A study of transfer rates of phenols from caustic to crude oil
Peer reviewed, Journal article
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Phenol and phenolic compounds are a common problem in various industries, due to their ability to dissolve in aqueous solutions, such as caustic. Caustic is used in several industrial operations for pH adjustments and for removing hydrogen sulfides from raffinated products. When the caustic is in contact with such products, phenols transfer to the caustic, and as a result the caustic leaves with a significant concentration of phenols causing problems in the waste-water treatment plant. Finding solutions for extracting phenols from spent caustic is therefore a major priority. The main purpose of this work was to investigate solutions for reducing the high phenols concentration in spent caustic at an oil refinery. Laboratory experiments and analysis were carried out in order to determine the mass-transfer rate of phenols and the potential for extracting phenols from caustic by contacting with crude oil. Plausible estimates for the over-all mass-transfer coefficient were made from the results obtained in an experimental setup. These estimates are useful for designing apparatus for treating streams with concentrated phenols. A solution for extracting the phenols in a specific caustic stream in a refinery, based on contacting the caustic with crude oil in a storage tank, was devised and the mass transfer coefficient in this particular system was estimated based on the experimental results. It is believed that this solution will be both cost efficient and practicable to implement.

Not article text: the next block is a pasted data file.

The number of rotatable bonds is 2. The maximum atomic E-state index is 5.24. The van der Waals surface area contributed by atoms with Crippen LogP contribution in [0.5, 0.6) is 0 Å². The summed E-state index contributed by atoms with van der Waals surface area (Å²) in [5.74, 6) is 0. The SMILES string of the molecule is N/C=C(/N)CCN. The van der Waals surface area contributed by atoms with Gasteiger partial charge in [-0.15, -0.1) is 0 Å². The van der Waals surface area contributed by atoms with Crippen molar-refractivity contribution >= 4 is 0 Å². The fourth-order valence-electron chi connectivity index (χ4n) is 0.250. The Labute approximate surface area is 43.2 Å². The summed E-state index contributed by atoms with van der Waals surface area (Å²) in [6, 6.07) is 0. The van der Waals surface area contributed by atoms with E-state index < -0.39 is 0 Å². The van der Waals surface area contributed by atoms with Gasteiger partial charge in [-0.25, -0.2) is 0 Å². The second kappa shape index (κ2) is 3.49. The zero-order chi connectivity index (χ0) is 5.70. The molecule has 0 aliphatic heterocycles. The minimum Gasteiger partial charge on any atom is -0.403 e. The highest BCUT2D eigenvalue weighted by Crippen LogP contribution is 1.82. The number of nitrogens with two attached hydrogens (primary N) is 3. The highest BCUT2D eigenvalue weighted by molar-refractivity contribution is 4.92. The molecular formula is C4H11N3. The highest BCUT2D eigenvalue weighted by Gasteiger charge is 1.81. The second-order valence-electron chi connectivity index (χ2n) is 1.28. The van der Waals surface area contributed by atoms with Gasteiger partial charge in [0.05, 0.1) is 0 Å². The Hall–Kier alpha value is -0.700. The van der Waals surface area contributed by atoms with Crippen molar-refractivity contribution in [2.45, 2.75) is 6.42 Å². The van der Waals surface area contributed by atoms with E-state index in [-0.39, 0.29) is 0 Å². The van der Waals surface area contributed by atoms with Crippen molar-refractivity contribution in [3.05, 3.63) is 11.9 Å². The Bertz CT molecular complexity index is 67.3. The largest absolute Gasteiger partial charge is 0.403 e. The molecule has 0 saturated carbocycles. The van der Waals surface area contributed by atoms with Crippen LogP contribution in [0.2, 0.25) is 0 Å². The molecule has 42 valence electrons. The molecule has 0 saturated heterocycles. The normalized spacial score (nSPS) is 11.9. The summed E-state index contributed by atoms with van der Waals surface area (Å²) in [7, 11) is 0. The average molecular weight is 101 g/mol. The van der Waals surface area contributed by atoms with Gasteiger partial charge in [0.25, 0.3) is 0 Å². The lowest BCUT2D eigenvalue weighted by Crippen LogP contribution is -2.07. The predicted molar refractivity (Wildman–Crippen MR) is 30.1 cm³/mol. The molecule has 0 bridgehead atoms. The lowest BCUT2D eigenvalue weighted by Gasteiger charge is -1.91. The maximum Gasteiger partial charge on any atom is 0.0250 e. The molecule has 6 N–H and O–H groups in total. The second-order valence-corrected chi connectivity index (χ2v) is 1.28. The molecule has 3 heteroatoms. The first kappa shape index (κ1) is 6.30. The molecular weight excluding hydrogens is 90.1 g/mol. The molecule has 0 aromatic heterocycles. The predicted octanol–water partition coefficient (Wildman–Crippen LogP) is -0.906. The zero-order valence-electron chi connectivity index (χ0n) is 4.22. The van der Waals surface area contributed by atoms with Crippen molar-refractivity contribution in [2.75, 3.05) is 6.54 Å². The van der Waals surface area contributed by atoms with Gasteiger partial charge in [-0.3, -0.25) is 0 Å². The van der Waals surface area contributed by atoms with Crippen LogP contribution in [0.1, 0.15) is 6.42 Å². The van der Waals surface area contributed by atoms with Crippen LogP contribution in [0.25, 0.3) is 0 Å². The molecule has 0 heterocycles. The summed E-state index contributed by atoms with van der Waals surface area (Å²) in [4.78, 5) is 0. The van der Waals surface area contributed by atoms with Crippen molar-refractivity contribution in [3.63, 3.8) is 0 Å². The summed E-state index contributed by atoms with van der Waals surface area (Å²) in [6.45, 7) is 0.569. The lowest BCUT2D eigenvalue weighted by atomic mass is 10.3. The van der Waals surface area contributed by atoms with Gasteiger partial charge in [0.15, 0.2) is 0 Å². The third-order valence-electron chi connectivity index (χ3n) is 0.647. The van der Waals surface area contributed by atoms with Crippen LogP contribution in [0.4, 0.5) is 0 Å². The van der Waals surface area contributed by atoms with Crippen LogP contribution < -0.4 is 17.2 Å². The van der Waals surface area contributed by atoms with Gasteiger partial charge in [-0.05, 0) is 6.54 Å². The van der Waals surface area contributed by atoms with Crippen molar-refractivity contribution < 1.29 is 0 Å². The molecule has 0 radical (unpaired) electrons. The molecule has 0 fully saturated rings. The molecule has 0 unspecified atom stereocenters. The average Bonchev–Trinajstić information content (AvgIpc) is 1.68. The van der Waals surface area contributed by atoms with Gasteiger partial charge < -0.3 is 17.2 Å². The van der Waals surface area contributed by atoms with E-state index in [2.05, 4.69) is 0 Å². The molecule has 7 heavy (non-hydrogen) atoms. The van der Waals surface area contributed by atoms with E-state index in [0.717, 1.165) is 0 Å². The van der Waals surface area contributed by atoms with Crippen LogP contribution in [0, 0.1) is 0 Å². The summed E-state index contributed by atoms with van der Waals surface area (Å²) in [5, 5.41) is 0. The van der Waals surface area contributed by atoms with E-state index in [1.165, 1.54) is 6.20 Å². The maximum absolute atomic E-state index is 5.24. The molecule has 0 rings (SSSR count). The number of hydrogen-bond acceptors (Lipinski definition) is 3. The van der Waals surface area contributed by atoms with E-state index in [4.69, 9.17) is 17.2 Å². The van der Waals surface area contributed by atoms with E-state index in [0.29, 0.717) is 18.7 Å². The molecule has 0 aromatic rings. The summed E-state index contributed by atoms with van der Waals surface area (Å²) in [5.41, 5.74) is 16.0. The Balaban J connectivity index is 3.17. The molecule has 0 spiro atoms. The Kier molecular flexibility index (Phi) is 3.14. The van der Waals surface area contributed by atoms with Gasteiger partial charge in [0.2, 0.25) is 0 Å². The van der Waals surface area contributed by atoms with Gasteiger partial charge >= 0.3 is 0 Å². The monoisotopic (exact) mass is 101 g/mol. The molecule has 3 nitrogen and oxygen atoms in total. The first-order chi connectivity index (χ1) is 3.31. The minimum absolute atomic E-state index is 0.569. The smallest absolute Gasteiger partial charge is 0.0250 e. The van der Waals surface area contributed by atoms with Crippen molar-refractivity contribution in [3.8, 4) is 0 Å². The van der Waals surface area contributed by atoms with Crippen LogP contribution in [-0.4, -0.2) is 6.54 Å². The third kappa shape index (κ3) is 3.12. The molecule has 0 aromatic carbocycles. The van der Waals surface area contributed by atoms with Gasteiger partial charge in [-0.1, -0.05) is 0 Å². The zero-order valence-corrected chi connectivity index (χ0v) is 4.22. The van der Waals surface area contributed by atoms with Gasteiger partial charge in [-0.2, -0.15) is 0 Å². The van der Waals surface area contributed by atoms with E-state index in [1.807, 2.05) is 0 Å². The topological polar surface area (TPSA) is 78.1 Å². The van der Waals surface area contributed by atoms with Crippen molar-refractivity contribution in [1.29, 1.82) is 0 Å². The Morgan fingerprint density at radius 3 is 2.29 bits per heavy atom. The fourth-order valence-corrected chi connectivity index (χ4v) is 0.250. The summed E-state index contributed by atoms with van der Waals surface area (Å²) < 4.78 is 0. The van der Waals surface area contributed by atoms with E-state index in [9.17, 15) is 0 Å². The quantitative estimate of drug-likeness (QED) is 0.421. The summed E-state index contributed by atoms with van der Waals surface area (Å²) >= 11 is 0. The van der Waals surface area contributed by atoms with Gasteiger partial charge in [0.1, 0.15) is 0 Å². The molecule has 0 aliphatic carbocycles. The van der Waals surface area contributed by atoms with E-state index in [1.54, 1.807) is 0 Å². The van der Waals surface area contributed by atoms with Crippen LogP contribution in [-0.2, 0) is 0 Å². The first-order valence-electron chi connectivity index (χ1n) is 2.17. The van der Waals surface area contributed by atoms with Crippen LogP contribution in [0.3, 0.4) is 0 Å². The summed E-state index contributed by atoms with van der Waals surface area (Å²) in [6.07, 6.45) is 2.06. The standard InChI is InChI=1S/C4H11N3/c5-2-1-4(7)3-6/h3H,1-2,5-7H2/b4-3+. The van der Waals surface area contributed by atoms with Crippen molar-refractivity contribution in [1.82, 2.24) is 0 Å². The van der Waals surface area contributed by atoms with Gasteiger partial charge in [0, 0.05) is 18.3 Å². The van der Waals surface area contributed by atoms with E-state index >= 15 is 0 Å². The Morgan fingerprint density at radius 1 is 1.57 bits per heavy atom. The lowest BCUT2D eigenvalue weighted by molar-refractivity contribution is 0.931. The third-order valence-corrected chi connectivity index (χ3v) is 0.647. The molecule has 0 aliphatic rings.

Under embargo until: 17.11.2020